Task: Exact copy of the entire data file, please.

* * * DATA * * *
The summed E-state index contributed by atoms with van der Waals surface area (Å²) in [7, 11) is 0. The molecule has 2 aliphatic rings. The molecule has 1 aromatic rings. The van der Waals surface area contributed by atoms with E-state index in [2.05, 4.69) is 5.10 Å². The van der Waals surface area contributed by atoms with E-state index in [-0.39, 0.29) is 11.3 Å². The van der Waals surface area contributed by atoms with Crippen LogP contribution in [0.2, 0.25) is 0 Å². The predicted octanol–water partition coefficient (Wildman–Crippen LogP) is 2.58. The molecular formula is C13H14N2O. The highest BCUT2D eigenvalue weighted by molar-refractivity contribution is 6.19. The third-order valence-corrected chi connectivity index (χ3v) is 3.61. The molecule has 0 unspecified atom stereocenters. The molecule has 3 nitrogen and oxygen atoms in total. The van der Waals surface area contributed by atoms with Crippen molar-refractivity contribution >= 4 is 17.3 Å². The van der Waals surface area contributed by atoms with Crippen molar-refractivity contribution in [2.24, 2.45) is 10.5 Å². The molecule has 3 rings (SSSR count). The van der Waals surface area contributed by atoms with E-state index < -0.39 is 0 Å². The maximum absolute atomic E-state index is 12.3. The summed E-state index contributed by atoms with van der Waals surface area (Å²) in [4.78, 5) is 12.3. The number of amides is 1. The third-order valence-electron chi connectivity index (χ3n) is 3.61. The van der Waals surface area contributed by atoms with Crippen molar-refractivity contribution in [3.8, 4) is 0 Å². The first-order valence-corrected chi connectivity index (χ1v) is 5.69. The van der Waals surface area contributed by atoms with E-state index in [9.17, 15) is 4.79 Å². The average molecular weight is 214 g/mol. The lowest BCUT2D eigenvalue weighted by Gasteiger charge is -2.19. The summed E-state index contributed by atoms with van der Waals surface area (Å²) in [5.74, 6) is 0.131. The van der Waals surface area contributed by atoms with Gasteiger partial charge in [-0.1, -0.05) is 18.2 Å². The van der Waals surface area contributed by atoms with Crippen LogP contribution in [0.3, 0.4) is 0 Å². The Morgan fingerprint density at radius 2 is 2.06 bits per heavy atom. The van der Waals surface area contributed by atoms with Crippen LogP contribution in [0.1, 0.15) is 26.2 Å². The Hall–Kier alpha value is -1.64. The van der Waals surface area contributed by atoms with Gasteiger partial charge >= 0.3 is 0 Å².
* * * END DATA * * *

The summed E-state index contributed by atoms with van der Waals surface area (Å²) in [7, 11) is 0. The molecule has 2 aliphatic rings. The molecule has 1 aromatic rings. The van der Waals surface area contributed by atoms with E-state index in [2.05, 4.69) is 5.10 Å². The van der Waals surface area contributed by atoms with E-state index in [-0.39, 0.29) is 11.3 Å². The van der Waals surface area contributed by atoms with Crippen LogP contribution in [0.2, 0.25) is 0 Å². The predicted octanol–water partition coefficient (Wildman–Crippen LogP) is 2.58. The molecular formula is C13H14N2O. The highest BCUT2D eigenvalue weighted by molar-refractivity contribution is 6.19. The third-order valence-corrected chi connectivity index (χ3v) is 3.61. The molecule has 0 unspecified atom stereocenters. The molecule has 3 nitrogen and oxygen atoms in total. The van der Waals surface area contributed by atoms with Crippen molar-refractivity contribution >= 4 is 17.3 Å². The van der Waals surface area contributed by atoms with Crippen molar-refractivity contribution in [2.24, 2.45) is 10.5 Å². The molecule has 3 rings (SSSR count). The van der Waals surface area contributed by atoms with E-state index < -0.39 is 0 Å². The maximum absolute atomic E-state index is 12.3. The summed E-state index contributed by atoms with van der Waals surface area (Å²) in [4.78, 5) is 12.3. The number of amides is 1. The third-order valence-electron chi connectivity index (χ3n) is 3.61. The van der Waals surface area contributed by atoms with Crippen molar-refractivity contribution in [3.8, 4) is 0 Å². The first-order valence-corrected chi connectivity index (χ1v) is 5.69. The van der Waals surface area contributed by atoms with E-state index in [9.17, 15) is 4.79 Å². The average molecular weight is 214 g/mol. The lowest BCUT2D eigenvalue weighted by Gasteiger charge is -2.19. The summed E-state index contributed by atoms with van der Waals surface area (Å²) in [5.74, 6) is 0.131. The van der Waals surface area contributed by atoms with Gasteiger partial charge in [-0.1, -0.05) is 18.2 Å². The van der Waals surface area contributed by atoms with Crippen LogP contribution in [0.3, 0.4) is 0 Å². The Morgan fingerprint density at radius 2 is 2.06 bits per heavy atom. The van der Waals surface area contributed by atoms with Crippen LogP contribution in [0.1, 0.15) is 26.2 Å². The Hall–Kier alpha value is -1.64. The van der Waals surface area contributed by atoms with Gasteiger partial charge >= 0.3 is 0 Å².